BY FRED MILLS
Naming your band after a member of Wire and releasing your album on a label named after a song by Wire is either cheeky or risky, or both, but in the final estimation, this Pittsburgh outfit delivers enough of the goods to strong-arm any prospective naysayers up to the front of the classroom and force ‘em to stand with their noses against the chalkboard. The rest of us can resume our lesson in PostPunk 101, courtesy four earnest but innovative young men.
Start to finish, the Gotobeds’ long playing debut (it follows a pair of 45s for the Mind Cure label) makes for a compelling rollercoaster of a sonic ride. Just the opening track alone will take your breath away: “Fast Trash” is a whooping brace of Superchunkian jittery guitars and convulsing percussion so over the top in its ecstatic intent that you have to check your watch when it’s done. Later, as Side One nears its end, you get a reprise of sorts in “Wimpy Garcia,” a confident sonic swagger of clanging guitars conjuring images of CBGB circa ’77. And with album closer “Secs Tape” (say it out loud) the quartet stretches out, Sonic Youth-style, for an extended, effects-strewn psych-skronk blowup guaranteed to send you, the unsuspecting concert patron, tumbling out into the street to greet the early a.m. landscape with ringing ears and moistened eyes.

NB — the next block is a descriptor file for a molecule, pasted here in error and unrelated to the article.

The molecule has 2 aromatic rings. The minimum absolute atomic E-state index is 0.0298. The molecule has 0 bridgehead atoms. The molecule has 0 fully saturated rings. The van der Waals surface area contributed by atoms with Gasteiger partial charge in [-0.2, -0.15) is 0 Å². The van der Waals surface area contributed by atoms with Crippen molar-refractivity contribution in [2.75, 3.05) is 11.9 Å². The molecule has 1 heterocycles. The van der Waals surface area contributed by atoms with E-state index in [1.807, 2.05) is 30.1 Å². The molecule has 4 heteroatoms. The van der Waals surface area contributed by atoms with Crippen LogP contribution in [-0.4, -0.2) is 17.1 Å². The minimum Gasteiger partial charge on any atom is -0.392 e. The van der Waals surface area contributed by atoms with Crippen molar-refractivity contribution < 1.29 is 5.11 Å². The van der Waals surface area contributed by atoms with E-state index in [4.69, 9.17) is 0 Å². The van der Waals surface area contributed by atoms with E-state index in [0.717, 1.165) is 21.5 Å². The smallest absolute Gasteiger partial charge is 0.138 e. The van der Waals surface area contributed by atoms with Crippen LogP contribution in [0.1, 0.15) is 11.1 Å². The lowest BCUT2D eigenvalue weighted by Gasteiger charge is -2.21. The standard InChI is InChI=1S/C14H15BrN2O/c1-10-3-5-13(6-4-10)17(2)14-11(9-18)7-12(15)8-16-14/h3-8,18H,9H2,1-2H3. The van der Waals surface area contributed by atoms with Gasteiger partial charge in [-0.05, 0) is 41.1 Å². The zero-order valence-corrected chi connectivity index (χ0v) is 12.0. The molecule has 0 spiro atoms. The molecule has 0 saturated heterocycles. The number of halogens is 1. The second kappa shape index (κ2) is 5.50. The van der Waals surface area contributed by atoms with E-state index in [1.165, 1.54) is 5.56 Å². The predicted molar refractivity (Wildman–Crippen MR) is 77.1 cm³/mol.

Crazed but inspired, noisy yet purposeful, the Gotobeds mount and then sustain a level of energy that one rarely encounters these days. Embrace ‘em now, before they flame out. Incidentally, you’d be forgiven if you thought the title of the album was Anarchy In the U.S. as that’s the legend that appears in big bold lettering at the top of the front cover; the “poor people are revolting” text is rendered barely as subscript. Both are apropos, however, and within two distinct (historical, cultural) contexts, linked. The revolution will not be televised—except in Pittsburgh.
DOWNLOAD: “Secs Tape,” “Wimpy Garcia,” “Rollin’ Benny”